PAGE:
Boys basketball: VanNyhuis receives assistant coach of the year honor

Lee VanNyhuis

The Minnesota Basketball Coaches Association recognized 10 assistants as coaches of the year on a statewide level for their efforts during the 2019-20 season.

One of them is Osakis’ Lee VanNyhuis.

“I think the award is a reflection of the program as a whole,” VanNyhuis said. “I don’t think an assistant coach gets this kind of an award if the program doesn’t have success. All of the coaches put in a lot of work, especially coach (Matt Hoelscher). Not to mention the seniors, who are the foundation of the team right now.”

The Silverstreaks finished with a 25-3 record but fell in its second game of the Section 6AA playoffs to Pine City (26-3). Osakis surpassed 50 wins the last two years after going 26-2 a year ago, as well.

“The wins we had were a lot of fun, but the best part is the relationships the kids have with all of the coaches,” VanNyhuis said. “It was tough to say goodbye to all of those seniors. You didn’t want not to have practice the next day, so that last game was a tough one.”


This past season was VanNyhuis’ 22nd year on the Osakis bench. He’s been through thick and thin with hundreds of players and multiple head coaches.

“The coaches I’ve worked with, especially Chris Stroup and Matt Hoelscher, value the voice of the assistant coaches,” VanNyhuis said. “I always felt like whatever input I gave to them, they listened to it. Whether it was substitutions, game-time decisions or what plays we were running, they listened. I always felt like my voice was valued… when you don’t feel like you have a voice in the program, I think it’s easier to step away.”

When Hoelscher found out that the MBCA recognized one of his assistants, he felt grateful, but not surprised.

“He’s put in a lot of time at Osakis, so I’m happy for him,” Hoelscher said. “That says something about any coach that can be around for that long in this day and age. He shows passion and dedication, not only to the game of basketball but to the kids as well. He’s a big part of our decision-making process. Not just him, but also coach (Kyle) Imdieke and coach (Pat) Stier. It’s a collective group of putting our heads together and making the right decisions. There’s nothing that I do that’s by myself as a coach.”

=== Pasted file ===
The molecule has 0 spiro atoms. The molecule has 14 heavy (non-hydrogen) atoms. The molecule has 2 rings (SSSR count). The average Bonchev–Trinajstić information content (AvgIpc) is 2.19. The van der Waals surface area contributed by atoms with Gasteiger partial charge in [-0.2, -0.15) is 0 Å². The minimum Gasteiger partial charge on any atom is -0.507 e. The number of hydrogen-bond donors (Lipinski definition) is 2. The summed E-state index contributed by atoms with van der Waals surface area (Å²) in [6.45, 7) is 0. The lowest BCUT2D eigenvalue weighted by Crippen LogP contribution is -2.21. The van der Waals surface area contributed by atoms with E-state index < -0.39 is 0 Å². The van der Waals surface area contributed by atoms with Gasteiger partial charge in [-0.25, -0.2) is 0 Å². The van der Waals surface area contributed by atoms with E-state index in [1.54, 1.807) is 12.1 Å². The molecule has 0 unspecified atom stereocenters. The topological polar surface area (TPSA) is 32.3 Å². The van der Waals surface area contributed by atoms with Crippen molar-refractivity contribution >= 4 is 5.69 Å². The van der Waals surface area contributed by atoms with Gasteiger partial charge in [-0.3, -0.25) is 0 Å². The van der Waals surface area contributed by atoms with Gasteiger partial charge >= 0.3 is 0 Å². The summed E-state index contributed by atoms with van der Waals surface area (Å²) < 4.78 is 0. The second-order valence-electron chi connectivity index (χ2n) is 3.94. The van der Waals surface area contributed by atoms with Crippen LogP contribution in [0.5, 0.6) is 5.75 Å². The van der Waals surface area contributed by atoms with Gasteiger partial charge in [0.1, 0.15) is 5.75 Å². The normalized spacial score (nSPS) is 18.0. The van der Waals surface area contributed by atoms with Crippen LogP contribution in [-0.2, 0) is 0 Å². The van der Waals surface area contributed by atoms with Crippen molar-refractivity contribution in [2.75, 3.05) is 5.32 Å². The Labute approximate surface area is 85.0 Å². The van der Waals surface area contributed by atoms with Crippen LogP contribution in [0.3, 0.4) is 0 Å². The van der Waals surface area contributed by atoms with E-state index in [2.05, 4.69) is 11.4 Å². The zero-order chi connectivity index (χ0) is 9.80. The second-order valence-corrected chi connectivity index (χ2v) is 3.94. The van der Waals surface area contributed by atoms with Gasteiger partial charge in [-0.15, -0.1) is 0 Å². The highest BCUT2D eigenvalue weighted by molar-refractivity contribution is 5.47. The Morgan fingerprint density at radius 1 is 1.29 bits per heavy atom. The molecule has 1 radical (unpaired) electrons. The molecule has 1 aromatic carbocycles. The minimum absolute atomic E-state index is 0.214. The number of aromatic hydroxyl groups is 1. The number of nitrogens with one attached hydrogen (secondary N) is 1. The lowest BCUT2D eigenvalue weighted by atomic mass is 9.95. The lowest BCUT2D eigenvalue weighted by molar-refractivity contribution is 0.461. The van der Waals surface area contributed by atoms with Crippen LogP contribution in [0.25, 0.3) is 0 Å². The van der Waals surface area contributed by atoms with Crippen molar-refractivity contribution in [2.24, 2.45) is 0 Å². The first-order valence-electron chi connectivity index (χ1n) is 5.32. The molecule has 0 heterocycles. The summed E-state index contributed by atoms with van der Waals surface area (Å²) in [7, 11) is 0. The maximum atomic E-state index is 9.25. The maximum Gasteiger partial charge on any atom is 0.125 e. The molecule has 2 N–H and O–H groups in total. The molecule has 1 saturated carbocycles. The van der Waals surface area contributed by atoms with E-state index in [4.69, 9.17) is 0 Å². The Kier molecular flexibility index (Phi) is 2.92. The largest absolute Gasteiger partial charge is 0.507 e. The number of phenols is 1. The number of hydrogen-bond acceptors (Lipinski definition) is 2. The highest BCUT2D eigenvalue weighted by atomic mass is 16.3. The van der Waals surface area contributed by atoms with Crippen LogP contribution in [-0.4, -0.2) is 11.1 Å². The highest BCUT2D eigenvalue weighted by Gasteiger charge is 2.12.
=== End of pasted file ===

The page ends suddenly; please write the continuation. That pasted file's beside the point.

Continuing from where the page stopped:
VanNyhuis understands the dynamic between an assistant and a head coach very well. In the spring, he spends his time at the track as the head coach of the Osakis track and field teams.

“In basketball, there’s more in-game adjustments and trying to get everybody doing the right thing at the right time. Track is different,” VanNyhuis said. “As far as the overlap between the two, there’s a lot of planning that goes into track before the season as a head coach. This year, we had a competitive (basketball) team, and I wasn’t sure if I was going to have to coach both. I do the best I can coaching both, but it’s not easy.”

Hoelscher is impressed with the way that VanNyhuis and all of the coaches in the Osakis athletic programs manage their time and connect with the student-athletes.

“It’s not just sports, but he also has the classroom,” Hoelscher said. “The fact that he and all of the other coaches that coach multiple sports see kids in different atmospheres, and they’re able to relate to them is huge when it comes to our sport in particular.”


VanNyhuis has many reasons to stick around the sports he loves, but none bigger than doing it with his kids.

“I have a daughter who’s a three-sport athlete, and I value what she gets from all of her coaches,” VanNyhuis said. “Each sport is a different experience, and there’s value in all of those. I think it’s important for kids to have that. I love getting the opportunity to coach different sports with all kinds of kids. Even to have my sons with me through this, I bring them to the basketball practices, and they copy what they see, and it’s helped them. That’s a huge benefit, and if I weren’t coaching basketball, I wouldn’t have that.”

Minnewaska’s Johnson also honored

See the Friday, April 10, issue of the Echo Press to read about Minnewaska boys basketball assistant coach Darin Johnson.

Johnson was also honored by the Minnesota Basketball Coaches Association with an assistant coach of the year award after this winter season.

Jared Rubado is the sports editor for the Detroit Lakes Tribune and the Perham Focus. He moved to the area in September of 2021 after covering sports for the Alexandria Echo Press for nearly three years. Jared graduated from the University of Augustana in 2018 with degrees in journalism and sports managment.
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